High words with a relatively small confidence interval and which and character. These are likely caused by BuzzFeed’s quizzes, which have been incredibly popular. Analyzing full phrases is necessary to get a bigger picture.

3-Word Phrases

After careful analysis, I found that 3-word phrases (trigrams) provided more helpful information than phrases of other lengths. Over time, there are similarities with the popular phrases; they both relate to then-current event and occasionally contain listicles.

The average shares of articles based on phrases in their titles, however, tell the full story.

Now we can clearly see some the infamous phrases traditionally associated with clickbait.

Indeed, character are you, a frequent phrase in quizzes, is what leads to the most virality. (It’s worth nothing that these perform 3-4 times better than the best listicles on average). Likewise, you may notice a few phrases are redundant and subset of a bigger phrase (e.g. things you probably, you probably don’t, probably don’t know), but since the averages FB shares aren’t identical, it’s not a perfect subset, and therefore the average is relevant. There’s also a frequent appeal to you, the reader, with you/your/you’re appearing in about half of the top phrases.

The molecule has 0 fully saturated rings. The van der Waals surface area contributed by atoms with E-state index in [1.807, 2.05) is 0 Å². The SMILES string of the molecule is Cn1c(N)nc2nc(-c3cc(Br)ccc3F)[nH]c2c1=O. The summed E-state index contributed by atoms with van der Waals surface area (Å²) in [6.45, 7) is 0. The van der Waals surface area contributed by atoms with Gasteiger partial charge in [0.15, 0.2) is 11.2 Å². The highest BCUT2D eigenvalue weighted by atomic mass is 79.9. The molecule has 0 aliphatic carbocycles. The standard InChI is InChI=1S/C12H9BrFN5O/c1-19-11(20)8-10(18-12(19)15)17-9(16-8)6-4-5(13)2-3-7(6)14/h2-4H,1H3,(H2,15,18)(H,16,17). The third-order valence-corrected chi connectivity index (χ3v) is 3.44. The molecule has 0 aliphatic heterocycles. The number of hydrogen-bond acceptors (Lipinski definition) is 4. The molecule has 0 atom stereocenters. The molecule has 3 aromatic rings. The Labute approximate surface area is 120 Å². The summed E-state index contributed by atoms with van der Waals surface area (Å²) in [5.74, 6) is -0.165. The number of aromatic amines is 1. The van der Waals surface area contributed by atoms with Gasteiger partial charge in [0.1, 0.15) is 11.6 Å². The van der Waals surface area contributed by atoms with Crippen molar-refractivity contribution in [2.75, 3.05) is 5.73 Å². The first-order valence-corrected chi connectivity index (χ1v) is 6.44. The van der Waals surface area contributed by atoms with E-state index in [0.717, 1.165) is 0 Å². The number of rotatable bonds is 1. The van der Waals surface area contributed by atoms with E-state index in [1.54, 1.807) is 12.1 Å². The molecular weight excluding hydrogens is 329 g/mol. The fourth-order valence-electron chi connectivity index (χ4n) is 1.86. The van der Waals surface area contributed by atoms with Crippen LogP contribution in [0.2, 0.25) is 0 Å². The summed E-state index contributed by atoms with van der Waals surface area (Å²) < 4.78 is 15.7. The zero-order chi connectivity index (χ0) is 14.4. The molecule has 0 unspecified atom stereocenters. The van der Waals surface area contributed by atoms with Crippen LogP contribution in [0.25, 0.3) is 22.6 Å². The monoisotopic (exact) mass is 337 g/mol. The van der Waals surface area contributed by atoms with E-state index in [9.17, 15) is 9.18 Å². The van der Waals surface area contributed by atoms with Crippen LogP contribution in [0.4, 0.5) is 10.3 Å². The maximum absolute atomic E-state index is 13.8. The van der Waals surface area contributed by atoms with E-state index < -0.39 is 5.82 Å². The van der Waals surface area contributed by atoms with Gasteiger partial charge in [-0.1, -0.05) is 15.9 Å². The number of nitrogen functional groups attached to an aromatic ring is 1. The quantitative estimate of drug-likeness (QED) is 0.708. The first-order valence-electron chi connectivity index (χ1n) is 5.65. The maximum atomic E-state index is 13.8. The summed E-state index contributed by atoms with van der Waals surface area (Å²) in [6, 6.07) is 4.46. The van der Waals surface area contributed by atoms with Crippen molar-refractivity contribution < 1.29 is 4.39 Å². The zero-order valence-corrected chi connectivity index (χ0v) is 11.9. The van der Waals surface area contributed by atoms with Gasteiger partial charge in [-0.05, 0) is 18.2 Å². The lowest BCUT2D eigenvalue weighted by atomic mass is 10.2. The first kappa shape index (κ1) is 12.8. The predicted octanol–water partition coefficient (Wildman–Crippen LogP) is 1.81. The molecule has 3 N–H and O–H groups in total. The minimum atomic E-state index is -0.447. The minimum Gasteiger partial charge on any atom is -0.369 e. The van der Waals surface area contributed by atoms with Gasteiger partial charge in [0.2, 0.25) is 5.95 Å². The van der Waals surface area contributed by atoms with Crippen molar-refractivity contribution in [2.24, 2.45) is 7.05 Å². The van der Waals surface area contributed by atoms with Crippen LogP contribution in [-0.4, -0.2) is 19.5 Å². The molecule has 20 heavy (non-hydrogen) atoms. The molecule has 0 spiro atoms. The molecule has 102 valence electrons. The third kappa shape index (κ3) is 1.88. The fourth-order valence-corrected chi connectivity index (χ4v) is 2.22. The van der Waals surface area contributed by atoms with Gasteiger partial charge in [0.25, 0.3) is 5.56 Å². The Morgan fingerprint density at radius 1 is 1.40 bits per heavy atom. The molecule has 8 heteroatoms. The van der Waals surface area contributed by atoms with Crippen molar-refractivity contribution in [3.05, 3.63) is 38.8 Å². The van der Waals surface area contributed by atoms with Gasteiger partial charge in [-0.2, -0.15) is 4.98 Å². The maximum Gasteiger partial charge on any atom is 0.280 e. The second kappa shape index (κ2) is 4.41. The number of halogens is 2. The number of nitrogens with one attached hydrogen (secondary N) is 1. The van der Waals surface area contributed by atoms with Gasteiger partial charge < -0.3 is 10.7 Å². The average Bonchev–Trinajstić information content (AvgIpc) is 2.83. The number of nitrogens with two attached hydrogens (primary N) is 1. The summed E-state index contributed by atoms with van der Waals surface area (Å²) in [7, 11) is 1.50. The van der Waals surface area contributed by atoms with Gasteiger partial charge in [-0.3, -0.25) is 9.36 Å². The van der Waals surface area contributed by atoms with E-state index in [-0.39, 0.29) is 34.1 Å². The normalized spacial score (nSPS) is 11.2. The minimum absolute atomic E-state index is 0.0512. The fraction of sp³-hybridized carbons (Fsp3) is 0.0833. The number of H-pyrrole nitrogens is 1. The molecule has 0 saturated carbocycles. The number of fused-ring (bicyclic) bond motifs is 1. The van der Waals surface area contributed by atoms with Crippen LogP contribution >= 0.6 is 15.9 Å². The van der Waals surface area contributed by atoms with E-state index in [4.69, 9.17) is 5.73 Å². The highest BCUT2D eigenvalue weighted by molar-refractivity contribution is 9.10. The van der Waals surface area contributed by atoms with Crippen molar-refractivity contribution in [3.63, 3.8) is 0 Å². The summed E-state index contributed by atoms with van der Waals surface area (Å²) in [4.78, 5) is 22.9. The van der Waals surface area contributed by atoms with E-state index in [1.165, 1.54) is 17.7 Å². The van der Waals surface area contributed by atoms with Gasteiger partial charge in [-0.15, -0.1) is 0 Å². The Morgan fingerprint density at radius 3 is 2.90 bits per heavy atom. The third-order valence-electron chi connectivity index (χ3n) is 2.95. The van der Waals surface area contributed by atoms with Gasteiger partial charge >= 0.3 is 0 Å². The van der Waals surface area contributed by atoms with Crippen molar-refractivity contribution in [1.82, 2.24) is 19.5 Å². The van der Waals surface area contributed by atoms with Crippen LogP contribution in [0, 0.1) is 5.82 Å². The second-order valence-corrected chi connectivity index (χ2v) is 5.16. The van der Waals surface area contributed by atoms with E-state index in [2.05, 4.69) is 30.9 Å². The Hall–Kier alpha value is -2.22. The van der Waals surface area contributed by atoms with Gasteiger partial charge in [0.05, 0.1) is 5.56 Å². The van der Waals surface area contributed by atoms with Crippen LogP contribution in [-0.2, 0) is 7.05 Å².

Does clickbait work? Of course it does. Granted, there has been a lot of disenchantment with the rise of clickbait; that’s why the parody Twitter account @SavedYouAClick was created and hit 182K followers in months. It’s also the reason why Facebook will now be punishing clickbait and making them less public in a user’s news feed, which will definitely hurt BuzzFeed. That’s likely one of the reasons why they are pivoting to quizzes and video content instead.

I don’t expect clickbait to disappear anytime soon; it’s easy and provides a good return-on-investment, both of which are important to scrappy websites trying to market on social media. Or things could come full-circle and BuzzFeed could publish clickbait about making the best clickbait.

You can view and download all the BuzzFeed article data and metadata in this Google Sheet.

All graphics were generated using R. The charts were created using ggplot2 and the word clouds were created using the wordcloud package.

If you liked this post, I have set up a Patreon to fund my machine learning/deep learning/software/hardware needs for my future crazy yet cool projects, and any monetary contributions to the Patreon are appreciated and will be put to good creative use.
Max Woolf
Max Woolf

Data Scientist at BuzzFeed in San Francisco. Creator of AI text generation tools such as aitextgen and gpt-2-simple. I am the data.